For nineteenth-century Protestant authors, the reign of Mary I (1553--1558) epitomized the horrors of a world in which Roman Catholics were in charge. Catholic Emancipation (1829) stimulated new Protestant anxieties about the threat to British stability posed by the nationís Catholic residents -- and abetted by dangerously liberal Protestants. Protestant novelists and poets thus turned to the Marian persecutions, often by adapting narratives from John Foxeís Book of Martyrs, to warn their audiences that violent martyrdom might well be on the brink of return. In particular, their fictions staged a conflict between the treatment of Queen Maryís body and the martyrís body, especially the female martyrís body: Mary Iís excessive passion for Philip of Spain and her false pregnancy emblematize the pathologies that underlie religious persecution and threaten English nationhood itself, whereas the injuries inflicted on the female martyrís body testify to the universal truths of Protestant faith. As the articleís first section demonstrates, Victorian representations of Mary I and her body frequently originate from the work of the Catholic historian John Lingard; even Evangelical visions of Mary draw heavily on Lingardís and Agnes Stricklandís accounts of a virtuous but ultimately frail Queen. But for Protestants, this sentimental Mary threatens the nation through her perverse sexuality and equally perverse religious obsessions.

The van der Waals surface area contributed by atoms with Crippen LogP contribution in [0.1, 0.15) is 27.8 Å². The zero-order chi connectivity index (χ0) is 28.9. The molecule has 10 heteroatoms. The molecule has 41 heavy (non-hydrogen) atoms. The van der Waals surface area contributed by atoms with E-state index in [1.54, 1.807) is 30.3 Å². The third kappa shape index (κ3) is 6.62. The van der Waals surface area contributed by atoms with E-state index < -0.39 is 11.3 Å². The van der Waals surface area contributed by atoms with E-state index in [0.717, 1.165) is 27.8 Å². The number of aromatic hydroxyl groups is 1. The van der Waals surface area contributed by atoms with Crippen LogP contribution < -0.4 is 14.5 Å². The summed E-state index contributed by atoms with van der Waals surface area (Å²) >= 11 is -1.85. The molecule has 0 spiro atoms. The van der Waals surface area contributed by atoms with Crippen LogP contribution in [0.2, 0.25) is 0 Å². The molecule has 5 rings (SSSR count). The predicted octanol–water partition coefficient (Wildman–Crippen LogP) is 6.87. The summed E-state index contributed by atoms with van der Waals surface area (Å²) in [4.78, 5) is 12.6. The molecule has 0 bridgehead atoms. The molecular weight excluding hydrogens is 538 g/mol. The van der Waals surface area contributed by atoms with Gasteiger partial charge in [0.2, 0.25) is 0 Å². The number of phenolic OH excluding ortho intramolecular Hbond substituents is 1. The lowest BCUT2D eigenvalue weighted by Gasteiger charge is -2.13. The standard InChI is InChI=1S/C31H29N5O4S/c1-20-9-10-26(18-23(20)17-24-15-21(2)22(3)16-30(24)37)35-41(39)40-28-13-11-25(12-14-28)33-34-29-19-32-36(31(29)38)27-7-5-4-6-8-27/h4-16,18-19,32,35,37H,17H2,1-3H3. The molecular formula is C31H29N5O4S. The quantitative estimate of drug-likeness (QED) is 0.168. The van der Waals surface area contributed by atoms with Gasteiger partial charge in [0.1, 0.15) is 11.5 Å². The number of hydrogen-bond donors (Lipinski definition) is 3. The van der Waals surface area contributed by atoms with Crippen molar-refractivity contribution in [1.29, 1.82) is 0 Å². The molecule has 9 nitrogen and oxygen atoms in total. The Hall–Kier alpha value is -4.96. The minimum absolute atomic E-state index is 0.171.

The second half of the essay turns to the role of the popular martyr Rose Allin in novels by Anna Eliza Bray and Emily Sarah Holt. Allinís resistance to torture suggested how heroic women could counteract the moral threat posed by the queenís weakness.